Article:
Wednesday, July 28, 2010
Tuesday, July 27, 2010
more dogs of the refuge!
One of the things I learned about filming in a village is the concept of "visiting." Hardly anyone has email and phone calls only get you so far. Instead, you go visiting. Visiting consists of dropping by someone's house and just chatting usually for about an hour. It's a whole different way of life, and of producing! It gave me lots of opportunity to hang with the local dogs of our subjects.
Second pic down is elder Roy Sam (in his cool jeans and "Grandpas Rule" t-shirt), who I did dog chores with on two occasions. Third down is a lucky pup with a piece of whitefish. Fourth is a local pup with a delicious entire moose leg! Even though I was warned on a few occasions that a dog might bite me, ALL the dogs were super sweet and loved the extra attention and affection! Oh, and a reminder to check out my cameraman Zak Melm's blog, as there are a lot of pics from the past two weeks! www.celluloidaffair.blogspot.com.
Thursday, July 22, 2010
We were honored to be invited to Cultural Camp by the Northway Village Council to do some filming. Culture Camp is a fish camp that has been around for generations at a location about 10 miles (30 minutes by boat) down river from Northway at Ten Mile Camp. There are some cabins, and most people bring tents. The entire village comes and goes during the week, including elders, even ones who can barely walk are driven by boat to sit for the day and catch up with their neighbors. Ada, who I posted about before (the 86 year old woman who does beading), actually spent the night.
We first filmed the men picking whitefish out of the nets they had set earlier in the day. They do this several times a day. The fish is cut, smoked and shared with the entire village. The purpose of camp is to teach the younger generation skills that they will use their whole lives, such as proper techniques for cutting and smoking fish. You can see the little girl has a tiny ulu to cut her fish, so cute!
They had a huge feast of whitefish and biscuit, which was delicious. They also drummed, sang and danced. It was another once in a lifetime experience. Top photo by Zak Melms. By the way, the amazingly talented Zak started a photoblog, which you can check out: click
Wednesday, July 21, 2010
Here are few more pics from filming at the refuge, although working is a kind of a strange term, because I'm having so much fun! The top pic is a beaver we filmed while canoeing last night at about 9PM. The third pic is me with two South Koreans we filmed who are biking from Anchorage to Vancouver. The bottom one is pretty self-explanatory, me loving local dogs! All photos except top one by Zak Melms.
Sunday, July 18, 2010
Saturday, July 17, 2010
Last night a moose was hit by a truck on the highway near Northway village in Tetlin. The Alaska State Troopers have a list of people who want to salvage road kill. We heard someone waited three years to get called. The woman on the top of the list this time was Marie Frank, one of our documentary subjects (she makes traditional Athabascan birch baskets). Her son and other villagers towed the moose to the village and skinned and quartered it. Then they hung it in the smokehouse where it will be smoked and cut. It had to be done the same night it was killed because the weather was so warm. So it was midnight when they towed it and we left while they were still working at 2AM. The people who butchered the moose split the meat, and with the other parts they make a huge stew for the entire village, so no part of the animal goes to waste. The guys were working really hard and were fast. It was pretty cool to watch! (top photo by Zak Melms)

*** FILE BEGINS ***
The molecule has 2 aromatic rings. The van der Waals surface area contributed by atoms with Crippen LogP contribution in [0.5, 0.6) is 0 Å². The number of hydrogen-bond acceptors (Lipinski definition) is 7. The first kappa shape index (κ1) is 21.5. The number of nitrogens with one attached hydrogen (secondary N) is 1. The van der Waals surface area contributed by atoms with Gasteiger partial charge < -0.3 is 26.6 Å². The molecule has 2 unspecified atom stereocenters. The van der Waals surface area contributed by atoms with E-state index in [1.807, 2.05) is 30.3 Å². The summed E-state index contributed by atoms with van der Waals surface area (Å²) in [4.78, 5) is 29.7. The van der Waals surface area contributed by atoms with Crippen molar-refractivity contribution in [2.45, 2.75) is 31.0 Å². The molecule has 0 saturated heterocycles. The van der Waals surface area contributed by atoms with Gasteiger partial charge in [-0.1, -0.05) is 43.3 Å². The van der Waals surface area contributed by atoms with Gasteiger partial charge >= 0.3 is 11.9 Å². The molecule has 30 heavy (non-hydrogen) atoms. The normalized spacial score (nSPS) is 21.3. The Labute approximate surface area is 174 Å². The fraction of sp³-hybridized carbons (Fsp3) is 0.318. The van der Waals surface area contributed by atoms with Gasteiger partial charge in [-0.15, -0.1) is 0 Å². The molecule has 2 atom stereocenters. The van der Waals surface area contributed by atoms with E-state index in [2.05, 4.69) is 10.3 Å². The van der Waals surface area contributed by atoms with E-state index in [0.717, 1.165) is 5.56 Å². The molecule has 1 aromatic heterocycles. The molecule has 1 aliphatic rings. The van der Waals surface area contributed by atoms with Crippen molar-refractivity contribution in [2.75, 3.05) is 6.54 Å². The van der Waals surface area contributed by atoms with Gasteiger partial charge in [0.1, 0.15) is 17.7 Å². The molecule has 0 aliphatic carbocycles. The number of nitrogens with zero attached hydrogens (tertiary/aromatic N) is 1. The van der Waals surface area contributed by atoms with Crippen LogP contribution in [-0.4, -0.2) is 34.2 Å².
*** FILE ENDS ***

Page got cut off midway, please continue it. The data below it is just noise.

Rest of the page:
Friday, July 16, 2010
Here's a couple of pics of my cameraman Zak filming in the refuge. He definitely takes chances, like balancing on top of a boat, but he hasn't lost a camera yet! The shot of both of us was taken at Deadman Lake. He is filming a time lapse of a spider building a web. The last shot is of Zak filming a refuge biologist checking out a peregrine falcon nest with a spotting scope.
Wednesday, July 14, 2010
Back at Tetlin NWR
I am still producing the Tetlin National Wildlife documentary and am back in the area for the next two weeks. We drove up two days ago, and my cameraman Zak snapped the top photo on the drive there. Then he applied some photoshop magic, although it was nearly that beautiful in person!
Yesterday we went with two refuge biologists to check peregrine falcon chicks still in their nests. They will fledge in the next two weeks. We went to about 10 nests. It's pretty amazing to have access to see peregrine chicks. The adults nest on vertical cliffs and they are not easy to find. Luckily, these nests were all scouted and GPS'd in the spring when the adults were incubating eggs. This was an amazing experience! You can see the chicks clearly, which is pretty lucky, too. Usually, if you are lucky enough to find a nest, the chicks are hunkered down out of the way. You can see the adult, too, she is watching over her chicks closely from a nearby rock. It was a bit hard to shoot without a great lens, but I took these snapshots anyway.